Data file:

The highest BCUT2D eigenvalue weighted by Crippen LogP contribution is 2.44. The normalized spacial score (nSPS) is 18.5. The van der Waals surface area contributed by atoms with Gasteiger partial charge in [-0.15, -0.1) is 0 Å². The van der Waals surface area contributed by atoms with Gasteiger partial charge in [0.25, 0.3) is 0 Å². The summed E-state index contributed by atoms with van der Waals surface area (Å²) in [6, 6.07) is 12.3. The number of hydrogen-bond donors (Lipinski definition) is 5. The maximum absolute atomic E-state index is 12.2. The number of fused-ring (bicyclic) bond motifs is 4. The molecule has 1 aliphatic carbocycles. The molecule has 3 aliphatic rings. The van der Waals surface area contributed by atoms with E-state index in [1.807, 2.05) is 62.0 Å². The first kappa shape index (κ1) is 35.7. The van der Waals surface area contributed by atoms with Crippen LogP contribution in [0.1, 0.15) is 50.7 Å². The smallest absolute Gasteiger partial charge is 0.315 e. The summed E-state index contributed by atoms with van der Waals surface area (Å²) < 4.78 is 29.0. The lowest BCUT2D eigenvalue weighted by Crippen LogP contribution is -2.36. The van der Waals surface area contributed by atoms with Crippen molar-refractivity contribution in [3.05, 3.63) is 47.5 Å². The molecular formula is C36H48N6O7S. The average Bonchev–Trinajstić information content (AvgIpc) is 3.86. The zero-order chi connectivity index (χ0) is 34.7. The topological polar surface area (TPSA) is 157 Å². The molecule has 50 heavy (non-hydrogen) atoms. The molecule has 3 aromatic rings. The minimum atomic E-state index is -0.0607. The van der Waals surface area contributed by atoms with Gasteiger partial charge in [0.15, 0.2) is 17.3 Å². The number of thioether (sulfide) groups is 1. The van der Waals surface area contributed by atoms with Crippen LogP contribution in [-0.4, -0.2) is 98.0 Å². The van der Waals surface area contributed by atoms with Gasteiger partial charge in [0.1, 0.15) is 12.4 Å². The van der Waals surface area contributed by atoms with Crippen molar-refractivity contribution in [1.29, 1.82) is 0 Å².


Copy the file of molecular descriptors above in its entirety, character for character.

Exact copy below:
The highest BCUT2D eigenvalue weighted by Crippen LogP contribution is 2.44. The normalized spacial score (nSPS) is 18.5. The van der Waals surface area contributed by atoms with Gasteiger partial charge in [-0.15, -0.1) is 0 Å². The van der Waals surface area contributed by atoms with Gasteiger partial charge in [0.25, 0.3) is 0 Å². The summed E-state index contributed by atoms with van der Waals surface area (Å²) in [6, 6.07) is 12.3. The number of hydrogen-bond donors (Lipinski definition) is 5. The maximum absolute atomic E-state index is 12.2. The number of fused-ring (bicyclic) bond motifs is 4. The molecule has 1 aliphatic carbocycles. The molecule has 3 aliphatic rings. The van der Waals surface area contributed by atoms with E-state index in [1.807, 2.05) is 62.0 Å². The first kappa shape index (κ1) is 35.7. The van der Waals surface area contributed by atoms with Crippen LogP contribution in [0.1, 0.15) is 50.7 Å². The smallest absolute Gasteiger partial charge is 0.315 e. The summed E-state index contributed by atoms with van der Waals surface area (Å²) < 4.78 is 29.0. The lowest BCUT2D eigenvalue weighted by Crippen LogP contribution is -2.36. The van der Waals surface area contributed by atoms with Crippen molar-refractivity contribution in [3.05, 3.63) is 47.5 Å². The molecular formula is C36H48N6O7S. The average Bonchev–Trinajstić information content (AvgIpc) is 3.86. The zero-order chi connectivity index (χ0) is 34.7. The topological polar surface area (TPSA) is 157 Å². The molecule has 50 heavy (non-hydrogen) atoms. The molecule has 3 aromatic rings. The minimum atomic E-state index is -0.0607. The van der Waals surface area contributed by atoms with Gasteiger partial charge in [0.15, 0.2) is 17.3 Å². The number of thioether (sulfide) groups is 1. The van der Waals surface area contributed by atoms with Crippen LogP contribution in [-0.4, -0.2) is 98.0 Å². The van der Waals surface area contributed by atoms with Gasteiger partial charge in [0.1, 0.15) is 12.4 Å². The van der Waals surface area contributed by atoms with Crippen molar-refractivity contribution in [1.29, 1.82) is 0 Å².